Major Depressive Disorder (MDD)
(see www.nami.org for a more specific definition).
Significant sleeping, eating, sexual and relationship changes are symptoms of major depression. Changes in hygiene indicate reasons for immediate concern and intervention.
Common medications for this disorder include several categories. One category must be used with extreme caution and that is SNRI’s (selective serotonin and norephinephrine reuptake inhibitors) or any norephinephrine based medication.
Often, major depression can be associated with other mental or physical illnesses. Many PTSD suffers, for instance, have an imbalance of norephinephrine. Adding more to a veterans’s already dysregulated system can cause even more challenges.
MEDICATION ONLY REMEDIES ARE NOT ADVISED! Effective treatment includes many areas of help including medical, pharmacological, counseling, nutritional, herbal, energy healing, etc. Only doing part of these or doing them randomly will not address the problem as effectively.
- Post Traumatic Stress Disorder (PTSD)
(see www.nami.org for a more specific definition and www.ncptsd.va.gov for information specifically related to war trauma and families).
Symptoms of this include sleep disrupted by nightmares, startle responses, anxiety in going and doing certain activities that may trigger an unwanted memory, panic attacks, and other anxiety related symptoms.
PTSD is an extremely complex illness that requires a comprehensive approach to healing. Treatments effective in relieving symptoms can include; medications, talk therapy, rest, stress reduction, adequate nutrition and TIME and understanding, EMDR (Eye Movement Desensitization Reprocessing), Exposure Therapy, guided imagery, etc.
The use of any norephinephine based medication to treat the depression symptoms of PTSD should be used with extreme caution. Research also indicates that alpha and beta blockers can be helpful for rapid pulse, nightmares, and tense muscles (example: propranolol).
Finding a counselor and/or therapeutic group is also crucial to healing. It is important to find out if the counselor has experience with PTSD and the types of treatment that they use. Always ask for a treatment plan from ALL practitioners and make sure that all members of the care team (doctors, counselors, social workers) communicate and are aware of what the other is doing.
An extreme result of long term, un or undertreated PTSD can be abnormal hormone levels, particularly cortisol. Even medications like anti-depressants that are SSRI’s or SNRI’s can CONTRIBUTE to the dysregulation of hormones.
If the veteran continues to become extremely isolated, have extreme lethargy or lack of energy, is overwhelmed by all stimulus and has to “save up” energy to do simple tasks, it is critical that you investigate hormone dysregulation.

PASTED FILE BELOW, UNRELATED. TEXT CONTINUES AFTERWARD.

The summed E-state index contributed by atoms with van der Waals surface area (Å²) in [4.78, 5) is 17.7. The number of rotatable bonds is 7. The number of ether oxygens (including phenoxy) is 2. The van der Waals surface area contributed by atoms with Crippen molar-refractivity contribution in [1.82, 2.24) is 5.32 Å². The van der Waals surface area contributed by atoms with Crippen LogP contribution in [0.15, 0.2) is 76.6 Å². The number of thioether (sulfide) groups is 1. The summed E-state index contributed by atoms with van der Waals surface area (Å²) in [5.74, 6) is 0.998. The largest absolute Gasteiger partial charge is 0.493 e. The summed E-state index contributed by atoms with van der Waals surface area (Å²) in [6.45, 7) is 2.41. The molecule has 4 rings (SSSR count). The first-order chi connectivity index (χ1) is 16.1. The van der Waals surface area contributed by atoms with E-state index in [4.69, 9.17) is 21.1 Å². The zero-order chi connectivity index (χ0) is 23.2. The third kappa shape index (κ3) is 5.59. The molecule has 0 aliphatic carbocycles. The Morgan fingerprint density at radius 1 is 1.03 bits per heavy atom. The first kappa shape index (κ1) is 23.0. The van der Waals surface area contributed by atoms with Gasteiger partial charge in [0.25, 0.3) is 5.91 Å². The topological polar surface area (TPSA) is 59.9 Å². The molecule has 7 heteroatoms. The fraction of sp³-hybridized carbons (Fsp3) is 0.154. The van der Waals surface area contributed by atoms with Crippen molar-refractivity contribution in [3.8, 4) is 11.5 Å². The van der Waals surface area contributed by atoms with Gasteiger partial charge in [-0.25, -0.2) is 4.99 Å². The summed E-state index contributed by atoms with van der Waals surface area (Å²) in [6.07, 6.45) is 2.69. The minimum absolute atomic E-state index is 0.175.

Specialists include endocrinologists and some naturopathic physicians. Blood and saliva tests are often used, and many times contradict one another. YOU KNOW when something is wrong. Blood tests must be SPECIFIC, and often the test will show negative results and the symptoms continue. Do not give up. You deserve answers. You can tell if something is seriously wrong with the veteran. Continue to seek healing practitioners that really listen and are partners in healing. Do not settle for being minimized or discounted or anyone that infers that “it is all in your head”. Seek someone who will listen and work with you. Do NOT settle for NO answer.
- Sleep Disorders
(see www.nami.org for more specific definitions).
Many veterans that return have sleep problems. These problems can come from a variety of things like time change, continued sleep deprivation and/or disruption of sleep in a combat zone, etc.
It is pretty predictable that the veteran will have dysregulated sleep. However, it can become a serious problem if it does not start to “normalize”. If the veteran cannot go to sleep at night, wakes at all hours of the night, or does not readjust to a normal sleep cycle, SEEK HELP IMMEDIATELY. Continued disruption of sleep can add to, and in fact, cause other problems OR may be the result of PTSD. Regardless, lack of sleep, disruption of sleep and irregular sleep MUST BE ADDRESSED.
- Substance Dependence
(see www.nami.org for a more specific definition).
Veterans who return home and are having difficulty adjusting, often use drugs and alcohol to “self” medicate. They are often not willing to admit that they are having trouble and will make efforts to ease their symptoms. Some veterans use alcohol to “relax” and any “upper” (caffeine, nicotine, amphetamines, etc.) to help them stay awake and/or alert.
Excessive and prolonged use of depressants and stimulants begin to add to existing problems. Deeper problems cannot be addressed if the veteran is excessively self-medicating.